Oltchim tops SEE money makers, HSE paces losers
Romanian chemicals producer Oltchim, which was declared insolvent in January 2013, emerged as a surprising winner of this year's edition of the SEE Most Profitable companies ranking after swinging into profit for the first time in seven years thanks to debt write-offs. The plant, which has been undergoing a reorganisation process, posted a net profit of 507 million euro for 2015, reversing a loss of 102.5 million euro a year earlier, while its revenue jumped nearly fivefold to 697 million euro. Hence, its main profitability indicator, return on revenue, switched to 73% in 2015 from a negative 70% in 2014. Majority state-owned Oltchim, the only producer in Central Europe of liquid caustic soda and the only producer in Romania of chlorine and polyether polyols, launched in August an asset sale auction process, hoping to choose investors by the end of 2016. At the same time, the European Commission has been investigating whether the financial aid the company got from the state in the form of debt write-offs and continued supplies by state-owned enterprises was in line with EU regulations.
Romania accounted for half of the top 10 profit makers in SEE, including the first four. State-owned hydropower producer Hidroelectrica and Continental Automotive Products, part of the German tyre manufacturer, retained their second and fourth positions, respectively, while last year's top earner, gas producer Romgaz, slipped to third place.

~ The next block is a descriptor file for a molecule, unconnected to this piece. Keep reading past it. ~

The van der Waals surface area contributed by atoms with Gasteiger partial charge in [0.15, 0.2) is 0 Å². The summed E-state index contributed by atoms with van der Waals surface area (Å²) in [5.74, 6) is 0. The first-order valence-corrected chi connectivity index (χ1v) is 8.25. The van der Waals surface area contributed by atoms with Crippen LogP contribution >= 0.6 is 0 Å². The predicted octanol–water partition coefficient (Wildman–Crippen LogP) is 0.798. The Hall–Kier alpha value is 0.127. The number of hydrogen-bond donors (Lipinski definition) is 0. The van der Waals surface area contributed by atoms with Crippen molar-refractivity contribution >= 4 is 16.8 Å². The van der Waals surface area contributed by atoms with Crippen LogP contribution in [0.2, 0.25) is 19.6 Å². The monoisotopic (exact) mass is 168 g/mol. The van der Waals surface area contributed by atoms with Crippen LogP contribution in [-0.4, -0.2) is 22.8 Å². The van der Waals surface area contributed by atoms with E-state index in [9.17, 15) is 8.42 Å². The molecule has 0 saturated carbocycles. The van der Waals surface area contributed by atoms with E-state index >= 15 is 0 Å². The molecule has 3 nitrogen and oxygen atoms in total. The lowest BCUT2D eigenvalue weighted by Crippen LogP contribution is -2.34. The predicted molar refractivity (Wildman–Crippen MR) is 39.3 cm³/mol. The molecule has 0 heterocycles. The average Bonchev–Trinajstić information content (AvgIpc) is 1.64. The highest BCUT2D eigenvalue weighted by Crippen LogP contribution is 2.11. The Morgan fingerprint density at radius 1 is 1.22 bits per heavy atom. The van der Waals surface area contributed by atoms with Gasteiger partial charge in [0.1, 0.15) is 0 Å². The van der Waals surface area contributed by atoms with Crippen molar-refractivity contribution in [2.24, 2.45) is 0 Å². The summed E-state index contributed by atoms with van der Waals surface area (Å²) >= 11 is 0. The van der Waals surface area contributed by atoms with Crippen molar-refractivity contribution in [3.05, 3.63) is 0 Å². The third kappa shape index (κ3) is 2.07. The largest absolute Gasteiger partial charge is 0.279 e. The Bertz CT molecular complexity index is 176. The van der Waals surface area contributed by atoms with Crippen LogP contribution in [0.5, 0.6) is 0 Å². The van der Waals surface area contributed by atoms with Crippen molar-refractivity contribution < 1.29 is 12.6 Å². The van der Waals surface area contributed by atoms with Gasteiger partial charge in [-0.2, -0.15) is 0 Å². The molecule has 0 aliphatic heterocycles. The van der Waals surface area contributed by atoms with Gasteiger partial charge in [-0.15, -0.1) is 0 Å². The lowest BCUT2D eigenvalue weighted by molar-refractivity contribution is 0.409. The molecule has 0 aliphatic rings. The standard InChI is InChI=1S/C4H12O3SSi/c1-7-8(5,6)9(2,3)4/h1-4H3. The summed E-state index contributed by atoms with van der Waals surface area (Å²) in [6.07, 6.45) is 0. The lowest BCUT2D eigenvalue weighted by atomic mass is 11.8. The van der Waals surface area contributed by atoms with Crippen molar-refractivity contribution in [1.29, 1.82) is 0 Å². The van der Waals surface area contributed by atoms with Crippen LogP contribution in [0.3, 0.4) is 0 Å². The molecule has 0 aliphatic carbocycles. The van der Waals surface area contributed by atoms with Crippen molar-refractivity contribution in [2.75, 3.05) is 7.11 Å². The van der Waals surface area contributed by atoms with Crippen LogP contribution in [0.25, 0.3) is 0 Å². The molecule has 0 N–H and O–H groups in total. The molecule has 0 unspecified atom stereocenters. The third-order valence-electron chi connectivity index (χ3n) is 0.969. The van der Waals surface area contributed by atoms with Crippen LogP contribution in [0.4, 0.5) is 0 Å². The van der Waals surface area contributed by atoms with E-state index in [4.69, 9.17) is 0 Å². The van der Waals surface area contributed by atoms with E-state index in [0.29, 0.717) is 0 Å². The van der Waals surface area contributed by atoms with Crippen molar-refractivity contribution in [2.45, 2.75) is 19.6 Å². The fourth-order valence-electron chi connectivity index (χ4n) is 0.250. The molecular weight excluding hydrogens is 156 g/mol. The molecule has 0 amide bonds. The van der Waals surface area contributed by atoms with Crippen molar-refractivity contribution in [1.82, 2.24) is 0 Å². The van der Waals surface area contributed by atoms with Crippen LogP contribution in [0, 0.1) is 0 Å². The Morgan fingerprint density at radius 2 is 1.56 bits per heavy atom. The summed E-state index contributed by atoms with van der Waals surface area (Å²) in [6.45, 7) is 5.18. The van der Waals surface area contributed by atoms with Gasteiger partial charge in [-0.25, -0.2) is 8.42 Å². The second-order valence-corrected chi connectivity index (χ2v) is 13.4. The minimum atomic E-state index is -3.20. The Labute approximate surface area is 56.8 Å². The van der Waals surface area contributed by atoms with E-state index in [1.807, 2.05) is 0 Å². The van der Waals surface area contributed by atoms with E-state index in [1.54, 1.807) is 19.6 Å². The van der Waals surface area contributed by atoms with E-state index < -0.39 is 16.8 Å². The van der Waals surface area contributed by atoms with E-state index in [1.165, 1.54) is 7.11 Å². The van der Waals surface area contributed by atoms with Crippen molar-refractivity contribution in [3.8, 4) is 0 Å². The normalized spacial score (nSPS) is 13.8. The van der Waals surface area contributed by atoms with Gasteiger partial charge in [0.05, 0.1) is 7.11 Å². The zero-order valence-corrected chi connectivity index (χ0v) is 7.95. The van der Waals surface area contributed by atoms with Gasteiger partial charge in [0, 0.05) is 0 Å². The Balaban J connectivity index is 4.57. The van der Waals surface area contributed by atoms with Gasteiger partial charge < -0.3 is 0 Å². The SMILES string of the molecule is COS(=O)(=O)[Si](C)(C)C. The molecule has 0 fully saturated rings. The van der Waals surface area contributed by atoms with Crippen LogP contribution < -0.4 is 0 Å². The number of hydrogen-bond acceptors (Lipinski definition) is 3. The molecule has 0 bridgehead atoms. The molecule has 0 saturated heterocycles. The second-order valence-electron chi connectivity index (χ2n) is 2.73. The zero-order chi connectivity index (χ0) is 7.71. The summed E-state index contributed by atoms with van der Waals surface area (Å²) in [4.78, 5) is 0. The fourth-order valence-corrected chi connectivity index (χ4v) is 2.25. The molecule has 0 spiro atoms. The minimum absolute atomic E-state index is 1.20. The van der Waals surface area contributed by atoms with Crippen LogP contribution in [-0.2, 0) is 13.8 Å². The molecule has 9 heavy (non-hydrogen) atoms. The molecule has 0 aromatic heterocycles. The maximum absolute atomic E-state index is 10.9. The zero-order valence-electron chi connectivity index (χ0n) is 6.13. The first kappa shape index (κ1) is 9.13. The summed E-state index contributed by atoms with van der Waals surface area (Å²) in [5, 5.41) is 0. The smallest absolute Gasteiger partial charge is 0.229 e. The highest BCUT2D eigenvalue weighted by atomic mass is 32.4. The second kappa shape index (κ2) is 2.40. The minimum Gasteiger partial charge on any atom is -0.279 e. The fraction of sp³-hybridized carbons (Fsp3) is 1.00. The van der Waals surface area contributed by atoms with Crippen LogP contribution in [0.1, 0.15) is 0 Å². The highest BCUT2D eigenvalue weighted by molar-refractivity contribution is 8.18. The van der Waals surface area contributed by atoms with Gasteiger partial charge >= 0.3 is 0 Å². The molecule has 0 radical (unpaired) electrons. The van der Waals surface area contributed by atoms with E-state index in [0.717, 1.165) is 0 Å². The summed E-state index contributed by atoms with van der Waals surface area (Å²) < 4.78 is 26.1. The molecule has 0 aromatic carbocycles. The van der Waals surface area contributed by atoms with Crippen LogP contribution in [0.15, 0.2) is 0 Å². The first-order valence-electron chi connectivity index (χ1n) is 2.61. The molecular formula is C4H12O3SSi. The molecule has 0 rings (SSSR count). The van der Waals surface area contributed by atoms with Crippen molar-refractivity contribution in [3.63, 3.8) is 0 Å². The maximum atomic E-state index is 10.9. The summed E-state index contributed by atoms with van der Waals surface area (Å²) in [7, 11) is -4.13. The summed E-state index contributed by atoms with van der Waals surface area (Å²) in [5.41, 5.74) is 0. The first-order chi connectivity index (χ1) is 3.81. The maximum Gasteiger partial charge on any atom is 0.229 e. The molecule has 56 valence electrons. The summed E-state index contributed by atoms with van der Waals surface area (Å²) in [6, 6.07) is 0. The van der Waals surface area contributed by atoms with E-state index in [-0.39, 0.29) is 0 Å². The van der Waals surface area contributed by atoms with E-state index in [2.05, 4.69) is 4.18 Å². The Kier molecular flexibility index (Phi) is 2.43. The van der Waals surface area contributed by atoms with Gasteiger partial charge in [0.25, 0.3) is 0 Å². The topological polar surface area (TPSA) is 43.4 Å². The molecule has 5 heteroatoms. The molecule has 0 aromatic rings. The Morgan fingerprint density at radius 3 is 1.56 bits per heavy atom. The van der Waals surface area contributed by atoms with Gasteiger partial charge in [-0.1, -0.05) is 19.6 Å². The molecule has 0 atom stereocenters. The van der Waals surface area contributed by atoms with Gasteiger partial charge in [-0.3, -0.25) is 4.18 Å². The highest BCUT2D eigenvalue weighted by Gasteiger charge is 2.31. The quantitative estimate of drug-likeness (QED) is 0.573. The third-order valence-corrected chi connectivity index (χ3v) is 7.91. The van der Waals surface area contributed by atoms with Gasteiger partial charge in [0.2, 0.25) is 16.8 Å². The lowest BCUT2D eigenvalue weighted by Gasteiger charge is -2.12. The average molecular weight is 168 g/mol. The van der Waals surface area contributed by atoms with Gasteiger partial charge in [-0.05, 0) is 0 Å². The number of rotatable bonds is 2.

Croatia had two entrants in the ranking power utility Hrvatska Elektroprivreda (HEP), a newcomer at no. 5 thanks to an improvement in return on revenue by 6.5 pps, and Hrvatski Telekom at no. 7. The telco booked a drop in return on revenue by 3.3 pps, which allowed its Serbian peer Telekom Srbija to overtake it with a smaller, 1.31 pps, decline.
Slovenia also had two representatives, both of them drug makers as well as newcomers – Lek at no. 8 and Krka at no. 9 with improvement in return on revenue by 4 pps and 0.8 pps, respectively.
Looking at the ownership structure, half of the top 10 money makers are state-controlled, whereas three are units of major inter-
Among the 10 biggest money losers, we have four electricity companies, all of them stateowned, and three privately-owned oil and gas firms, underlining the devastating effect of the global drop in resource prices on SEE and the urgent need of restructuring in those sectors.
The most prominent money loser was Slovenia's top power producer Holding Slovenske Elektrarne (HSE), which turned to a 323 million euro loss in 2015 due to impairments, unfavourable hydrologic factors and lower electricity
prices. It was followed by Romanian peer Complexul Energetic Oltenia, which saw its loss widen 37% last year, and the region's major oil and gas groups - Croatia's INA and Romania's OMV Petrom, which were badly hurt by the oil price slump.
Romania had three other entrants in the losers' ranking, bringing its total number to five, followed by Bulgaria, which was represented by its heavily-indebted power utility NEK and Lukoil's local refinery. Serbia also made it to the disreputable ranking with power supplier EPS Snabdevanje.